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The Tour de France 2024

A Tour like never before

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The Tour de France 2024

For the first time in its history, the Tour de France will not be finishing in Paris. In fact, the nearest it will get to Paris is for a day on the roads and offroad tracks  in the countryside near Troyes, in Champagne, and a departure for the next stage from Orleans, as the riders head south towards the Pyrenees. It also takes in the highest passes in each of the three highest mountain ranges in France, the Alps, the Massif Central and the Pyrenees.
Stage details below

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map tour de france 2024 Tour de France route map by About-France.com
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 The thought of having the last day of the Tour de France and the openng ceremony of the Olympic Games within five days of each other in the same city, Paris, was too much for  the city authorities, the regional authorities and the French security services to stomach; and so it is that the 2024 Tour de France will break with a historic tradition, and stage the final day not in Paris, but at the other end of France, in the Mediterranean city of Nice.
    Furthermore, there'll be no symbolic sprint to the final finish line, but tensions up to the final day when the second time trials can change the final results.
    For Parisian cycling enthusiasts, 2024 will be a disappointment, as the riders will not even come within 100 km of the capital, the closest points being on Sunday 7th July, when the 9th stage starts and finishes in the historic city of Troyes, 140 km to the east of Paris in Champagne, or the start of the 10th stage two days later, when riders set off from Orleans, 120 km south of Paris, on their long journey to the Pyrenees.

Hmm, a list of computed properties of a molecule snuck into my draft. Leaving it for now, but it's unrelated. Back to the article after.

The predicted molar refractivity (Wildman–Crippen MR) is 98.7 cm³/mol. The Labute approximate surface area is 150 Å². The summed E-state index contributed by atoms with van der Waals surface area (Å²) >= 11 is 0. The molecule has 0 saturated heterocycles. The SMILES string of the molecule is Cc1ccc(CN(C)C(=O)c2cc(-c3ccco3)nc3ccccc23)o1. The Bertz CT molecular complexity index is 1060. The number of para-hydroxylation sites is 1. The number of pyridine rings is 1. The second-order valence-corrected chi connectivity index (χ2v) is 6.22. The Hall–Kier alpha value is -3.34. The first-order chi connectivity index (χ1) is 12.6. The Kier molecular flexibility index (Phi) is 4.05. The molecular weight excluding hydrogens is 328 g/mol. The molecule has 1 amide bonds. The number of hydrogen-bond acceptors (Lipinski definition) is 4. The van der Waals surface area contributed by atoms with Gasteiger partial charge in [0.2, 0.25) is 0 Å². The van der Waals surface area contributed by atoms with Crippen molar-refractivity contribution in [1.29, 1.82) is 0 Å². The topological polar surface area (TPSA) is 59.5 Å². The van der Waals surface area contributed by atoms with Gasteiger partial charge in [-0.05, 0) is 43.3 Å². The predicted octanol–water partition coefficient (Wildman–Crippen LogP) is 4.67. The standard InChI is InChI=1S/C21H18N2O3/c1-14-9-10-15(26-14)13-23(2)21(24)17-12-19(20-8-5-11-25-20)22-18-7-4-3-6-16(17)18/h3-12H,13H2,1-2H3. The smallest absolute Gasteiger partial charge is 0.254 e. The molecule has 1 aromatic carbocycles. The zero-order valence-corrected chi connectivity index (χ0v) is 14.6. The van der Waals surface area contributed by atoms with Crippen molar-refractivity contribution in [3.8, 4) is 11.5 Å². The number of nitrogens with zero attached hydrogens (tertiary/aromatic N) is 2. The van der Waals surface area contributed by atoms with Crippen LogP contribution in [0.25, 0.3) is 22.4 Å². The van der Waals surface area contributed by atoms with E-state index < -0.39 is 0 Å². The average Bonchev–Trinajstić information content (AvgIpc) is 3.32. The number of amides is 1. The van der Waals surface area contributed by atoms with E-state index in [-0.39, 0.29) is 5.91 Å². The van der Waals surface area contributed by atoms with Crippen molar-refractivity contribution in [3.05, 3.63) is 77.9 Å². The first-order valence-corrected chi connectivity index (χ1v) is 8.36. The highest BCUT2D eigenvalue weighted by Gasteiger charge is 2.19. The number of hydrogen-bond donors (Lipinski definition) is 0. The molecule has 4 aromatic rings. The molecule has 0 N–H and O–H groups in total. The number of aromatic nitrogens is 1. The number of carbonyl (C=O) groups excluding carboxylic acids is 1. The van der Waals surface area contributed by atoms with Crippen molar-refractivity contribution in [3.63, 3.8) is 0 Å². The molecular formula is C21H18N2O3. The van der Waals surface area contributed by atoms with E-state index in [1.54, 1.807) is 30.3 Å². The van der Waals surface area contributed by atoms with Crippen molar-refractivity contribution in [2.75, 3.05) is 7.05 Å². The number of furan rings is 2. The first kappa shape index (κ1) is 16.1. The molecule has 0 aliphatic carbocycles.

As in most recent years, the 2024 Tour starts off outside France, this time in the fabulous Italian city of Florence. Riders will spend three and a half days in Italy, before crossing the Alps into France during stage 4 as they head for a finish at the ski resort of Valloire after a gruelling climb to the 2,642 metre high Galibier pass where there may still be snow beside the road in early July.
    After heading out of the Alps on day 5, towards Lyon, riders will then spend the next two days in the Saône valley and Burgundy wine areas, where stage 7 will take them on time trials past some of the greatest vineyards in France.
    Stage 8  (see detailed stage map) takes riders from the small town of Semur-en-Auxois, near Auxerre in northern Burgundy, eastwards to Colombey-les-deux-Eglise, a village in Lorraine whose name is eternally linked to that of General de Gaulle, whose family had their country residence there. The following day, stage 9, is likely to be interesting, as the 199 km circuit in the countryside to the east of Troyes includes 14 off-road sections, with cyclists facing dust or mud (depending on the weather) and thrills and spills on the "white roads", gravel tracks through the fields and vineyards of the area.
    After a rest day in Orleans on Monday 8th July, stage 10 (see detailed stage map) is a fairly flat ride south across the forests of the Sologne, via Vierzon and Issoudun and the great Abbey of Noirlac, to finish at Saint Armand Montrond, which prides itself as being at the geographic centre of metropolitan France.